Holistic assessment of children’s progress

 

Are exams the best way to help children develop?

This is a big question. I find that exams based assessment of a child’s development results in a narrow focus and thus, inadequately prepares the child for the challenges they will face many years later in life.

Exams based assessment – whilst are objective – only emphasises (i) academic knowledge; (ii) enforces rote learning; (iii) creates behaviours of studying (self learning) only for the exams.

The above 3 emphasis are becoming increasingly inadequate these days.

For one, academic knowledge is no longer sufficient. What is important is that children start to explore learning outside of what is covered in text books. The world today is moving so quickly that knowledge nowadays is everywhere.

Secondly, rote learning does not help children develop the skills to learn on their own, or to learn through discovery and experimentation. Rote learning emphasises that the answer is pre-determined.

Thirdly, learning should be a constant habit – and not something only needed for the purpose of passing exams. This constant learning habit is highly prized when the individual progresses through life when things are constantly changing requiring a constant unlearning and relearning.

So what is the alternative to measuring a child’s development?

In the first place, we need to ask why we are measuring a child’s knowledge etc? The goal of measuring a child’s progress is to identify areas the child is strong at and areas the child can be further developed.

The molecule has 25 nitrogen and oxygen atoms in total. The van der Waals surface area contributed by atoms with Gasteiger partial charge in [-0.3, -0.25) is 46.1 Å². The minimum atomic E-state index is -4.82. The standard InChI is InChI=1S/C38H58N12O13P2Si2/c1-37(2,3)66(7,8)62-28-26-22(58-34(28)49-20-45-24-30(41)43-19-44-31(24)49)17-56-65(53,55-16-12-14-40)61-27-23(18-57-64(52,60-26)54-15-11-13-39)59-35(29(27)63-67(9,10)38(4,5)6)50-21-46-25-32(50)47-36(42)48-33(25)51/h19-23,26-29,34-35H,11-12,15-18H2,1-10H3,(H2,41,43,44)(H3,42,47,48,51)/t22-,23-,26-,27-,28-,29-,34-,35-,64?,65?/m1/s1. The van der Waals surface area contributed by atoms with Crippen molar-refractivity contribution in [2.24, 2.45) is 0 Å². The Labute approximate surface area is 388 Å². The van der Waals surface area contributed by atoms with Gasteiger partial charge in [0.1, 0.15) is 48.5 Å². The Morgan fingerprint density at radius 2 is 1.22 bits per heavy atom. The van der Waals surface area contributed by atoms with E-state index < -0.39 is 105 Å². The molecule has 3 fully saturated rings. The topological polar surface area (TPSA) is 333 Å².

Assessment of children’s progress should not be seen as a means to “rate” or “grade” them. It is more important to develop children than to grade them.

Once we have properly adopted this mindset, then we can move forward with the alternative assessment. But before we go into that, we need to also understand what are the qualities on which we wish to develop our children?

Some initial thoughts on the qualities we seek in children, and later as adults:

  • academic (of course)
  • attitudes & behaviours
  • values & goals
  • leadership
  • communication, collaboration, interaction
  • physical health – sports, outdoor activities
  • empathy – emotional & spiritual quotient
  • intellectual capacity – thinking, critique
  • action & discipline
  • creativity, innovation & art

Of course, the above list may not be entirely appropriate and may even miss out other qualities. But what is important, it needs to encapsulate the many qualities we seek as people as they grow older and attempt to make the world better.

The even bigger question now is how do we measure the child’s progress in the above qualities.

Remember, the measures are meant to identify strengths and development areas. Not to rate or grade.

There are already many psychometric & other tools to measure these qualities. We only need to use them on a more regular basis through the child’s progress through school to understand more about their development.

These tools can be utilised by both teacher and parents alike in order to gain a more balanced view of the child’s development.

Avoid gaming the system